"This amazing charater lives within an extraordinary context and he asks the questions we all ask: Why are we here? Who are w? Where do we go from here? And what is the point of it all?"
- Jude Law, Playbill Interview
"A couple of thoughts spring to mind about the meaning of the play. One is that one must suffer in order to gain wisdom, the second is that life is a journey, and it is the journey itself that matters, not arriving at your destination."
- Jude Law, Telegraph Interview

I saw Hamlet two nights ago. I've woken up the past two mornings still thinking about it. Tossing the play around in my head, remembering Michael Grandage's direction, loving Ophelia's madness. Mostly, however, hearing, observing, obsessing over Jude Law's Hamlet.

And, in coming to this gushing entry, it's important to preface that I was never Jude Law's poster girl before. Besides thinking he's dayum sexy (and not to mention fertile as hell), imagining him as Ewan McGregor's roommate, and loving movies like The Holiday. I haven't even seen his two Oscar nominated roles. I was excited to see him live admittedly only because of his status as a celebrity. There have been other cases of this: Julia Roberts, Daniel Radcliffe. In both cases I left the theater no more of a fan than I was before (And maybe in the Julia Roberts case, less of a fan). I left Hamlet in a crazy eye widening, mouth dropping rapture.

I do believe that Hamlet is one of Shakespeare's greatest works. If not the greatest. It's the most psychological of his plays, looking really deep into the human condition. And it is really difficult to play Hamlet as something more than an angsty boy. It's true. But Law's Hamlet was something more. Yes, he was completely capable of putting the angst of a son home from college to find his world turned completely upside down. It isn't real without that emotion. His love of his father was palpable, and the need for revenge. The feigned lunacy was funny and riveting all at the same time - he knew how to play with the audience to keep them with him, engaged and entertained. It was distinctly clear when his facade of being mad became real. It's so easy to turn against Hamlet, but he had me from beginning to end.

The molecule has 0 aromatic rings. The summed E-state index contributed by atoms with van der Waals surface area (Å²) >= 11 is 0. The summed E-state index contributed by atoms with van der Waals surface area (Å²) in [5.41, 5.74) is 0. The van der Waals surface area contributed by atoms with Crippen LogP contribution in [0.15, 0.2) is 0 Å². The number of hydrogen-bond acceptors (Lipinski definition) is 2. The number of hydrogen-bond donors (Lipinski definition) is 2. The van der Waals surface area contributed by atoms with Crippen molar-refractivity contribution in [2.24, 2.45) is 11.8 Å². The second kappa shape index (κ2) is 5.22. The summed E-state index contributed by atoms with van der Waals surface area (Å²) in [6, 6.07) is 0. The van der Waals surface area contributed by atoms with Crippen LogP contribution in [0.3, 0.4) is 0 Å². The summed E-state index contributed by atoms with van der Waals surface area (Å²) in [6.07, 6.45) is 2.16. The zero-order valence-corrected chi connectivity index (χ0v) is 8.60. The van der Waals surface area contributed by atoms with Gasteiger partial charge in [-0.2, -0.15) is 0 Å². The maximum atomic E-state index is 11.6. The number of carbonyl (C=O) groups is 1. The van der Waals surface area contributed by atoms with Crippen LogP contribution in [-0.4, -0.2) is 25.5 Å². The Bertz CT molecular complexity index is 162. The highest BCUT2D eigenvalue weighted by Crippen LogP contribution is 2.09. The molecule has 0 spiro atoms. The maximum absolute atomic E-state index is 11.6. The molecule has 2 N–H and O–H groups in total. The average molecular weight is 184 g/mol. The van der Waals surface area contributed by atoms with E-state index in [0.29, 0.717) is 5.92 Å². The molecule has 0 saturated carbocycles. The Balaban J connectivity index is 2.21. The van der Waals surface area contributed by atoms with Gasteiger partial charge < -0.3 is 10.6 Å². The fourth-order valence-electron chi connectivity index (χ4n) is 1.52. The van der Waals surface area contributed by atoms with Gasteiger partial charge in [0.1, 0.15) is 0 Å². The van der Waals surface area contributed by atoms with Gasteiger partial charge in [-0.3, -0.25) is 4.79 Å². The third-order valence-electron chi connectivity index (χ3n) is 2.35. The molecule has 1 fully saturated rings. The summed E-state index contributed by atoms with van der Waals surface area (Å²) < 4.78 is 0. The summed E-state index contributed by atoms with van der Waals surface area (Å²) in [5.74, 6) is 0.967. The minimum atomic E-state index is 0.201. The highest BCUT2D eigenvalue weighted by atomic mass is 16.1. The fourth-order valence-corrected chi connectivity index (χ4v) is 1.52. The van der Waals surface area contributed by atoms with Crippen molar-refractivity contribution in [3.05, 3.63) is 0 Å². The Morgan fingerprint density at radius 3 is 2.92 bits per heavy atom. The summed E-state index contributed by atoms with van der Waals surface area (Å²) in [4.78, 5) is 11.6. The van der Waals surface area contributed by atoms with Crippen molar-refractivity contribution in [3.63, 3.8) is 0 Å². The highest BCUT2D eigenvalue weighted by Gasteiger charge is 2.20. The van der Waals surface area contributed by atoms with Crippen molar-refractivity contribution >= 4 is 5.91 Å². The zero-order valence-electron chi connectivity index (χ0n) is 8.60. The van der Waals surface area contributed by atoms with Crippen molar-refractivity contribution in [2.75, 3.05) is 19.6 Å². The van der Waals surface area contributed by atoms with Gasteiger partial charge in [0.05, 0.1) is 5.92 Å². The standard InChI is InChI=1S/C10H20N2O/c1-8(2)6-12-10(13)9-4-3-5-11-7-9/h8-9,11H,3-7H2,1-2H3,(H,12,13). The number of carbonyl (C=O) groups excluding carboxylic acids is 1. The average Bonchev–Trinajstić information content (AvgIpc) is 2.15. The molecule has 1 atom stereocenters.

I really can't imagine what it must be like to take on a role so iconic, and at a status where everyone will be watching for slip ups, and comparing to greater actors. What I loved the most is how unafraid he was to be fully unattractive. To put every emotion out there, even hideous and horrifying. Unattractiveness is a hard thing to fully embrace on stage in front of hundreds of people. His posture was slumped, his eyes wide, upset and destroyed and motivated. (I'm fully aware that this may not be making any sense.)

The set has been criticized, but I found it just simple enough to showcase the story and the acting. The ensemble is so strong, challenging and supporting Law throughout the 3 hours.

It was really, really good.


I can't gush anymore.

See it.

(Most abrupt ending ever.)



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